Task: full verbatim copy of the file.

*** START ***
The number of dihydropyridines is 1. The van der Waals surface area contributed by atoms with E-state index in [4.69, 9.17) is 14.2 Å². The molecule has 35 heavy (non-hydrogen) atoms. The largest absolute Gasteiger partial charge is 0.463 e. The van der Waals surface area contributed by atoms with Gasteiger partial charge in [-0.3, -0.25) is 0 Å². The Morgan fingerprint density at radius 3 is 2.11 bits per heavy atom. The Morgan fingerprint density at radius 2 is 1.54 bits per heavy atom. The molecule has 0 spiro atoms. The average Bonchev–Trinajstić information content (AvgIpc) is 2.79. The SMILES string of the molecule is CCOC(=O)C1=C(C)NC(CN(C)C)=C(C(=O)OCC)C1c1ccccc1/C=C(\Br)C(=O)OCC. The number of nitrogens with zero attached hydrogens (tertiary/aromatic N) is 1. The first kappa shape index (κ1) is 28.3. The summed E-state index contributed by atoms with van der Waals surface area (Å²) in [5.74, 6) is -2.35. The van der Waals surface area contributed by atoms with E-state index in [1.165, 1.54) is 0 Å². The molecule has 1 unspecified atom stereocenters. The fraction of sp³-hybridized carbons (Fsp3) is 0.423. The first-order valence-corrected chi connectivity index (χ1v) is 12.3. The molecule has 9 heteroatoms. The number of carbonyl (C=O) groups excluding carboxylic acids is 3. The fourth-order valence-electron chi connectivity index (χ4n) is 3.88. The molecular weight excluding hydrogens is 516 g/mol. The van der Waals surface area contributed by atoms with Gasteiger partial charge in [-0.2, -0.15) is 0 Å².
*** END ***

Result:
The number of dihydropyridines is 1. The van der Waals surface area contributed by atoms with E-state index in [4.69, 9.17) is 14.2 Å². The molecule has 35 heavy (non-hydrogen) atoms. The largest absolute Gasteiger partial charge is 0.463 e. The van der Waals surface area contributed by atoms with Gasteiger partial charge in [-0.3, -0.25) is 0 Å². The Morgan fingerprint density at radius 3 is 2.11 bits per heavy atom. The Morgan fingerprint density at radius 2 is 1.54 bits per heavy atom. The molecule has 0 spiro atoms. The average Bonchev–Trinajstić information content (AvgIpc) is 2.79. The SMILES string of the molecule is CCOC(=O)C1=C(C)NC(CN(C)C)=C(C(=O)OCC)C1c1ccccc1/C=C(\Br)C(=O)OCC. The number of nitrogens with zero attached hydrogens (tertiary/aromatic N) is 1. The first kappa shape index (κ1) is 28.3. The summed E-state index contributed by atoms with van der Waals surface area (Å²) in [5.74, 6) is -2.35. The van der Waals surface area contributed by atoms with E-state index in [1.165, 1.54) is 0 Å². The molecule has 1 unspecified atom stereocenters. The fraction of sp³-hybridized carbons (Fsp3) is 0.423. The first-order valence-corrected chi connectivity index (χ1v) is 12.3. The molecule has 9 heteroatoms. The number of carbonyl (C=O) groups excluding carboxylic acids is 3. The fourth-order valence-electron chi connectivity index (χ4n) is 3.88. The molecular weight excluding hydrogens is 516 g/mol. The van der Waals surface area contributed by atoms with Gasteiger partial charge in [-0.2, -0.15) is 0 Å².